In the 1960’s, counter-culture guru Timothy Leary urged a generation to “turn on, tune in and drop out.” It’s probably a good thing that I didn’t take his advice….at least not the “drop out” part!
Consolidation Corner Blog
Consolidation Corner is the Retirement Clearinghouse (RCH) blog, and features the latest articles and bylines from our executives, addressing important retirement savings portability topics.
As I wrote in a previous article, 401(k) automated portability is an idea whose time has come. To achieve that vision, how will we get from the present state to full automation of the plan-to-plan roll-in process?
This article, as well as the video below, offers readers a roadmap for the progression from ‘tired’ to ‘wired’ and finally, to the ‘inspired’ state that will eventually characterize 401(k) roll-ins.
It’s no secret that interest rates have been at historically low levels for quite some time, but the recent announcement by Federal Reserve Chairman Jerome Powell indicates that rates will stay near zero for the foreseeable future. Chairman Powell stated in his address last month that the Fed would tolerate above-2% inflation instead of attempting to preemptively control inflation by raising interest rates.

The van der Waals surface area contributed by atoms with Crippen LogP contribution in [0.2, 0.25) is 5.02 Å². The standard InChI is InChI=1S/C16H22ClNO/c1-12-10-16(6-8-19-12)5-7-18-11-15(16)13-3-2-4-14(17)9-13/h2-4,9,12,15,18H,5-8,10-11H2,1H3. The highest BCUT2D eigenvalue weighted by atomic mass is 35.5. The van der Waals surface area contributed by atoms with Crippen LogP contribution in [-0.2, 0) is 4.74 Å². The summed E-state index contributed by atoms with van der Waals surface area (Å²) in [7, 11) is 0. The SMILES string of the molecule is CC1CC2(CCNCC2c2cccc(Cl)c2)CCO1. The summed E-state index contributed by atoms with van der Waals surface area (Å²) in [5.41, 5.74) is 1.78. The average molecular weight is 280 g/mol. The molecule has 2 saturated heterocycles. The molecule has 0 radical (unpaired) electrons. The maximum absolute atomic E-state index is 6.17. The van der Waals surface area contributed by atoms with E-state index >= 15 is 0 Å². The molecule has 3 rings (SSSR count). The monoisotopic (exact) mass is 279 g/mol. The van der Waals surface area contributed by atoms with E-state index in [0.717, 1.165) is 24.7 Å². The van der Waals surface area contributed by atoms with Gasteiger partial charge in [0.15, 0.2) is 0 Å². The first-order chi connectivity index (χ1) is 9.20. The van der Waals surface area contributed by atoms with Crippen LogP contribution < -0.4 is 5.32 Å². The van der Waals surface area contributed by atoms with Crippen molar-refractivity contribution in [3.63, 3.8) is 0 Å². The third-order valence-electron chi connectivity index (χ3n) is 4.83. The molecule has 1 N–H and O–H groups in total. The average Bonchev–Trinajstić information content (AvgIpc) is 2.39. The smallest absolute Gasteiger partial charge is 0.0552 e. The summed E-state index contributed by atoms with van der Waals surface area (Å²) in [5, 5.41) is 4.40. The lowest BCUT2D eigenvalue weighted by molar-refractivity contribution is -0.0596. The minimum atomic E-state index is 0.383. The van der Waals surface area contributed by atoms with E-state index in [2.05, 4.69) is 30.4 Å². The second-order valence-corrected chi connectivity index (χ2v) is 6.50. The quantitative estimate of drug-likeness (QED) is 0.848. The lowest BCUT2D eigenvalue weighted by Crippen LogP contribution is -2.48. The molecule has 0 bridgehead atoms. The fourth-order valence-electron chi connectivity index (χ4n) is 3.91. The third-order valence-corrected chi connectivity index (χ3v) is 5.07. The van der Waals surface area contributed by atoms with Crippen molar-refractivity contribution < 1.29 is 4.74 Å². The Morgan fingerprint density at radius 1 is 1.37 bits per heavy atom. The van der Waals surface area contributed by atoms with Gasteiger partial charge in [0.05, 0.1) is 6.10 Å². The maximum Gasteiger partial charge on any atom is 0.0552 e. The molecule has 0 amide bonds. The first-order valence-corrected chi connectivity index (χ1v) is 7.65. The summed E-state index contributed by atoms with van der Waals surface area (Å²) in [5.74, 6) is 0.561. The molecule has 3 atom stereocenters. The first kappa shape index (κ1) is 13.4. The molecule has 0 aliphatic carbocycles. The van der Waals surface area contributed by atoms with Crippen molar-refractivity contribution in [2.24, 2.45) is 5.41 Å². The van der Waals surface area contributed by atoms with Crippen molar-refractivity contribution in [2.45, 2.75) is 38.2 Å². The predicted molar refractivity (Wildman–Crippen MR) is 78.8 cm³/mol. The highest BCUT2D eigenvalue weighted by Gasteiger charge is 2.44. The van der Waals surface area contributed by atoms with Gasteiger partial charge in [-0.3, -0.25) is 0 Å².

French author and poet Victor Hugo observed: “nothing is more powerful than an idea whose time has come.”
In theory at least, plan-to-plan portability has always been a feature of our 401(k) system. In practice, it’s been completely impractical for all but a hardy few. The idea of automating 401(k) portability was the holy grail, a ‘moonshot’ generally believed to be impossible…until now.
Researchers realize that long-term retirement planning is not a natural act for most 401(k) plan participants. Consequently, important 401(k) plan features have evolved (ex. – auto enrollment, auto escalation, QDIA funds, etc.) to overcome the mis-match and to promote saving for retirement. Many of these features work spectacularly well – but only for as long as participants are actively participating in that plan.
It’s bad enough that more than 50 million Americans have filed claims for unemployment benefits since the start of the COVID-19 pandemic and lockdown. But in addition to the disruption, financial hardship, and uncertainty that unemployed Americans (and their families) are experiencing right now, this crisis also threatens their financial security during retirement.
When the dust finally settles from the COVID-19 pandemic, it’s a cinch that the nation’s retirement deficit will have widened significantly, due in large measure to a flood of 401(k) cashout leakage, which will increase significantly as a result of the crisis.
I write a lot about 401(k) cashout leakage, and I can assure you that counts for nothing around my dinner table or at cocktail parties. The topic, though, is a serious one, adversely affecting the retirement prospects of millions of Americans.